I spent some time this past weekend recording a video entitled, “How Should I Invest During the COVID-19 Crisis?” This video may be helpful for you if you’ve ever wondered:
For many Americans, the novel coronavirus (COVID-19) pandemic has resulted in an immediate need for funds that can provide financial stability. In response, lawmakers have lessened financial burdens through stimulus legislation that includes several temporary rule changes to retirement account withdrawals.
Planning for retirement used to be easy. You worked hard until age 65, and then you reaped the benefits of your savings, pension plan, annuities, and social security in order to live out your retirement dreams. That was then...now, the costs of benefits are increasing and pension plans are becoming obsolete. The familiar retirement model is changing before our eyes.
Let’s face it—saving for retirement is often easier said than done. Life events, market volatility, and an uncertain economic climate are all factors that may cause you to get off track. Nonetheless, you can still choose to take control of your retirement today. It all boils down to having a plan—and sticking to it.
Last week, I called a long-time client to ask how he was feeling considering it was the first day of his retirement after working 42 years. He was obviously overwhelmed with excitement! I’ve made this call dozens of times over my career and it’s always exhilarating to share in the joy that comes when my clients enter the retirement phase of life. It’s no wonder the number one question I’m
It’s that time of year when many people set goals with the hope of changing their lives in the months to come. Some may set their sights on losing a significant amount of weight or training for a marathon, while others may want to spend more time with family or other loved ones. Whatever your plans, consider adding a few of the financial changes described below to your resolution list, too, to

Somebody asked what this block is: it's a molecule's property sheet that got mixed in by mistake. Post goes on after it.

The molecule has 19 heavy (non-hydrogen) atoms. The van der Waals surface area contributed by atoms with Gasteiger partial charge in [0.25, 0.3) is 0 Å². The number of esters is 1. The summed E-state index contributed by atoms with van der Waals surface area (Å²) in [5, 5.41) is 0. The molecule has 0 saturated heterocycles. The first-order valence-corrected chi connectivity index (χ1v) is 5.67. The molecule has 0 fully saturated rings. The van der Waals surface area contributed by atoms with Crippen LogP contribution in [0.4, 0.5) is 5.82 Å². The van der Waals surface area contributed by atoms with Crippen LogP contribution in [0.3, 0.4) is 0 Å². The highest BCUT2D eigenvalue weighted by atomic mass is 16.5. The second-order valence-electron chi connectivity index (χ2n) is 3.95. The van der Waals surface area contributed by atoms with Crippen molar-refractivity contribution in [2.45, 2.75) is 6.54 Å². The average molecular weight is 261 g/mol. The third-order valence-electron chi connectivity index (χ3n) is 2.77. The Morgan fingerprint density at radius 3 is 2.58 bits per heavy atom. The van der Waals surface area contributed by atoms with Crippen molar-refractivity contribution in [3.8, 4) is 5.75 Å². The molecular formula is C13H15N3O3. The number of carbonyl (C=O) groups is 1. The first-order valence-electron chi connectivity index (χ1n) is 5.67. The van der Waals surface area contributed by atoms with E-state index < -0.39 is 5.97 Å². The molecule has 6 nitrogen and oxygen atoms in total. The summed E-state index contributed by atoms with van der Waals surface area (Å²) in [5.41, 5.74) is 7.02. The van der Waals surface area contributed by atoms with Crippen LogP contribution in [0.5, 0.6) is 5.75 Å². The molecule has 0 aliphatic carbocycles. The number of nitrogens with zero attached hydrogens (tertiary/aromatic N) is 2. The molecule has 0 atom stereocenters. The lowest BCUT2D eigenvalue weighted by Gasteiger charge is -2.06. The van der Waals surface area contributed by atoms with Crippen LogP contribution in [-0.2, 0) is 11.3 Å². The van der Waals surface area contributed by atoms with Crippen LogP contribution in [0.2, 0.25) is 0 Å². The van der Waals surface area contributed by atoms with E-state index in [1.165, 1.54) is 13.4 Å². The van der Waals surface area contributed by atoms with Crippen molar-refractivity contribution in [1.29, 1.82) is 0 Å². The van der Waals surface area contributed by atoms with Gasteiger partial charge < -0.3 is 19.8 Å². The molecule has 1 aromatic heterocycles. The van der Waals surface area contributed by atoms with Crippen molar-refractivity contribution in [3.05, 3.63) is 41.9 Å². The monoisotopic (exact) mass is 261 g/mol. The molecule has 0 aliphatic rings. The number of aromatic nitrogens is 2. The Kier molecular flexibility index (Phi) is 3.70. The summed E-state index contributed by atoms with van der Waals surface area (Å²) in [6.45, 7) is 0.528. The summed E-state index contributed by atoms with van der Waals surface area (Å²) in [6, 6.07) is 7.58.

Starting fresh is always a great feeling, but the scale of what we set out to accomplish at the beginning of the year sometimes becomes overwhelming as the months go by. The question is, how can you stay motivated to meet your financial goals throughout the year?Financial tips for every monthFor many people, checking off items on a long list of to-dos brings a great sense of satisfaction. To help
There are several certainties in life—death, taxes, and, yes, market volatility. Fluctuations in your 401(k) or retirement savings account can stir up feelings of stress, panic, and anxiety, particularly when your hard-earned retirement dollars are at stake. But overreaction to these fluctuations is one of the biggest risks that retirement investors face. So in turbulent financial times,
Did you know your brain may be to blame for preventing you from reaching your financial goals? It’s true. Several recent studies conducted by Prudential suggest that we should train our brains to think differently about money because our brains are tricking us every day. Here’s how: